1. Trick questions. Shopping websites may deploy double negatives or other convoluted wording to confuse you. In a study coauthored by Strahilevitz, half of the participants who chose a subscription service via a series of tricky questions thought they’d rejected it.
Outsmart them: If a question is hard to understand, read it through several times. On rare occasion, it’s an innocent case of bad wording. But often it is deliberately confusing. “If you read a question twice and don’t understand it, that’s your cue to exit,” Strahilevitz says.
2. Fool-the-eye fakery. Visual tricks can nudge you to click a bright red “yes” button instead of a muted gray “no” button, miss important info tucked in the fine print or force you to click through several screens to avoid an unwanted purchase, Mathur says.
Outsmart them: Always read all the fine print. Enlarge the type size on your computer if needed. And bring a healthy skepticism: Any signs of deceptive or coercive language should have you moving on.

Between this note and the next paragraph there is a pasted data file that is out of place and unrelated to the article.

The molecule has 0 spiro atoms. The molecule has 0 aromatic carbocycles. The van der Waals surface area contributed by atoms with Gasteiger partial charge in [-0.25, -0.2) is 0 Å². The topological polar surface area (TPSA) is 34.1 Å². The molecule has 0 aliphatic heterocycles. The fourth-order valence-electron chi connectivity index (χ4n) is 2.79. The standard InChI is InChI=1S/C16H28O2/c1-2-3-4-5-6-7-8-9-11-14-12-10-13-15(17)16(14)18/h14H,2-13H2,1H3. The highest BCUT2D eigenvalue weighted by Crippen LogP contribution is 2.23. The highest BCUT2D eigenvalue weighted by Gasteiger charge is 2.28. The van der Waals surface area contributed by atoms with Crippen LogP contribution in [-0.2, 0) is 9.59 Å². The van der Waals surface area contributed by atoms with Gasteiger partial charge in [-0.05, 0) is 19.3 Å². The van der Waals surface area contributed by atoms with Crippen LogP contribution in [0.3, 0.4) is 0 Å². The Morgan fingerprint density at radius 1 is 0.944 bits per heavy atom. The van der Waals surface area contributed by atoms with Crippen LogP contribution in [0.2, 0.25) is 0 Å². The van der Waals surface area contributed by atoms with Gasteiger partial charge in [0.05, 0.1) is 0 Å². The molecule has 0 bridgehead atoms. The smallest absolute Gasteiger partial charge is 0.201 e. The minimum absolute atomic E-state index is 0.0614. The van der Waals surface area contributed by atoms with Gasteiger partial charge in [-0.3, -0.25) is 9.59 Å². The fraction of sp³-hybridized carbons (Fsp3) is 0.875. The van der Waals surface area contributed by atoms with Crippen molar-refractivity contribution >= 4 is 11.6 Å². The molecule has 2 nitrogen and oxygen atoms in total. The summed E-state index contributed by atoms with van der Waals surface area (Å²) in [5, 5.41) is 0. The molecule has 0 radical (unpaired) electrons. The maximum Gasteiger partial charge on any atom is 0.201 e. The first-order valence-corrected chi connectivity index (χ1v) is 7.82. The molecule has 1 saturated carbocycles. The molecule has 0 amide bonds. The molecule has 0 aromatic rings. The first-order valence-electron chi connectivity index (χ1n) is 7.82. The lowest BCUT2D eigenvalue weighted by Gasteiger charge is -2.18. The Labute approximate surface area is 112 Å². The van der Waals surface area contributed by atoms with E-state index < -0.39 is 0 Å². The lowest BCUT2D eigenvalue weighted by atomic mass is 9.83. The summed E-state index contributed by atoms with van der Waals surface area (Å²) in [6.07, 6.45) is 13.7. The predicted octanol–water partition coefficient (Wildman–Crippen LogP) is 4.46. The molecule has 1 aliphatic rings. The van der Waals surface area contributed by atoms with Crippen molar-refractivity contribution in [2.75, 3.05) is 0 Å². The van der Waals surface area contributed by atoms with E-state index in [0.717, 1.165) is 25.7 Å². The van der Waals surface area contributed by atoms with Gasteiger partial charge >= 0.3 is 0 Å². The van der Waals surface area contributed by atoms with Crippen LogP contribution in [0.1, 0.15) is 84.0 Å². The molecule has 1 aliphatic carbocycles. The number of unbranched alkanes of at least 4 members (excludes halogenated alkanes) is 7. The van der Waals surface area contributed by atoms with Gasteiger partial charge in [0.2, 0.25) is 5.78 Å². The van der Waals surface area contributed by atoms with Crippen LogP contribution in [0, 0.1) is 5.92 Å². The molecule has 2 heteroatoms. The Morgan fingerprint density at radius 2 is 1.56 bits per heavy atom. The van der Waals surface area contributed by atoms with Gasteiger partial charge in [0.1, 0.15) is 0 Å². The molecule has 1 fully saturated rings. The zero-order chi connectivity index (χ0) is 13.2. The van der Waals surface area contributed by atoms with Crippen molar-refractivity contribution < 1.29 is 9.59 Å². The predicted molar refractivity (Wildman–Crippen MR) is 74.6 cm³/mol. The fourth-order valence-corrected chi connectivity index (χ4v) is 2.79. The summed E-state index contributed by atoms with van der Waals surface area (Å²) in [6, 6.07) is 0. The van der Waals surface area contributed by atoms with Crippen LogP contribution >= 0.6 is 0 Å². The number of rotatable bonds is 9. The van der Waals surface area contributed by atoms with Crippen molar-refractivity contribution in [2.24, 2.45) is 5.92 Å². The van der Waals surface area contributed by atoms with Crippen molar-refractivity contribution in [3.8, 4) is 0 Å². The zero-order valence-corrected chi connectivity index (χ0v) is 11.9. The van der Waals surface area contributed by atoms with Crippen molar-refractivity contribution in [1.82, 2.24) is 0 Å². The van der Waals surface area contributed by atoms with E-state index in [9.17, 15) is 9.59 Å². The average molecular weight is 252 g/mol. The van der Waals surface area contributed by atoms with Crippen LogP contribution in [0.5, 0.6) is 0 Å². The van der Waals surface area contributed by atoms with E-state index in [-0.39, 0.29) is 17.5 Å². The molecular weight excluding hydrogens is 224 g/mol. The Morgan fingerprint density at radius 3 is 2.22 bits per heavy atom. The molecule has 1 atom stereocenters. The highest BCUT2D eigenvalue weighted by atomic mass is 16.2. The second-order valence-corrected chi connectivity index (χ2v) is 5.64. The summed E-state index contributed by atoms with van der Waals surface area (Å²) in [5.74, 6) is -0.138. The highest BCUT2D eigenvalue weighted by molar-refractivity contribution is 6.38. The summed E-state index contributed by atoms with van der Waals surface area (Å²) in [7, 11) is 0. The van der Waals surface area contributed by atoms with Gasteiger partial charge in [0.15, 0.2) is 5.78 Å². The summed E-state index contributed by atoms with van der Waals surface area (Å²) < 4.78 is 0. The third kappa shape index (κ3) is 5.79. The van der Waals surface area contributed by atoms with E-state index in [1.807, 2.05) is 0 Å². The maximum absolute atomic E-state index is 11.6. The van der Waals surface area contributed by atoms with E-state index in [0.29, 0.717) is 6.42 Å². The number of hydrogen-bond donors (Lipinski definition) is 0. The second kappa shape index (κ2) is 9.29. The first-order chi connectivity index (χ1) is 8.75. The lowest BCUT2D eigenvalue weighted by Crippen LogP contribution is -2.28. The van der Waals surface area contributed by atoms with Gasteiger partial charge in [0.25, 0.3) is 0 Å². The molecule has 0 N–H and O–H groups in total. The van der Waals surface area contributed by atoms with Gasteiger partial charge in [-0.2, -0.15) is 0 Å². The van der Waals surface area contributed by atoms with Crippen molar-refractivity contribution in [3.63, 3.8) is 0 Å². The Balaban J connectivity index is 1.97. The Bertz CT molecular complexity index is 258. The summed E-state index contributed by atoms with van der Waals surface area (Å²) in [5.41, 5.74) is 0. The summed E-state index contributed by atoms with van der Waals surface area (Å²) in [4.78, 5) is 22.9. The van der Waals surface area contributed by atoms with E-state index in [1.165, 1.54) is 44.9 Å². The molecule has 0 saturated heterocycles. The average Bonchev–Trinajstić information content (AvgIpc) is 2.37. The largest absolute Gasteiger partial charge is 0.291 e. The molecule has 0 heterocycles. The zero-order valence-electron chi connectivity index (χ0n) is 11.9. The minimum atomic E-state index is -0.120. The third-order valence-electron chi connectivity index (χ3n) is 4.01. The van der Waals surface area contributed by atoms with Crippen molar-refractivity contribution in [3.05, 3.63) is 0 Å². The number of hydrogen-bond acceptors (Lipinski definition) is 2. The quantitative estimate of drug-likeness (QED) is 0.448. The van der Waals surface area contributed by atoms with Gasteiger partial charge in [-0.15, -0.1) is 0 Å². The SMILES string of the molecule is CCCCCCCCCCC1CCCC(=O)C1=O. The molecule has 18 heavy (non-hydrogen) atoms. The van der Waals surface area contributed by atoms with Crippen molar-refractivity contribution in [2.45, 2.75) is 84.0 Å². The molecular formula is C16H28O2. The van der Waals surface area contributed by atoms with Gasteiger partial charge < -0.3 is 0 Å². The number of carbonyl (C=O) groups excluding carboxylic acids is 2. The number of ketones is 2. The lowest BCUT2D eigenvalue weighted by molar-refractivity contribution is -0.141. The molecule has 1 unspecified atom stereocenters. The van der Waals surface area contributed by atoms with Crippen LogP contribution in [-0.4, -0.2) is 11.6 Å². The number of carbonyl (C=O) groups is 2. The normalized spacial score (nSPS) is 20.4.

3. Bullying buttons. Mathur found 164 websites that made shoppers click a button that said something like “No thanks, I’d rather pay full price,” or “I don’t want one-day delivery” to decline a purchase. Called “confirm-shaming,” this tactic aims to guilt you into an unwanted purchase, he says.
Outsmart them: Remember, you are in control. Shrug off the psychological tricks and only say yes to what you want, says Kelly Quinn, an associate professor at the University of Illinois at Chicago.
4. “End at midnight” and “just 1 left” blurbs. In Mathur’s study, 40 percent of discount countdown timers were fakes, the deal was still available when the timers ended.
Outsmart them: Don’t let the fear of missing out force you to make a hasty purchase, he says. Take your time comparing prices and options. For most consumer products or services, sales come and go all the time.
5. Sneaky extras. Mathur found 62 websites that preselected expensive products or pressured shoppers to choose them. Seven snuck extra items into their shopping carts.
Outsmart them: “Check your cart very carefully before you confirm a purchase,” Strahilevitz says. “I’ve seen subscriptions and donations added.”
6. Data grabs. Websites and apps make frequent attempts to acquire info like your cellphone number, address, and email. “Personal information is valuable,” Quinn says. “Companies sell it and use it to target ads at you.”
Outsmart them: Give away as little as possible online. Don’t provide your phone number for optional discounts or to place an order.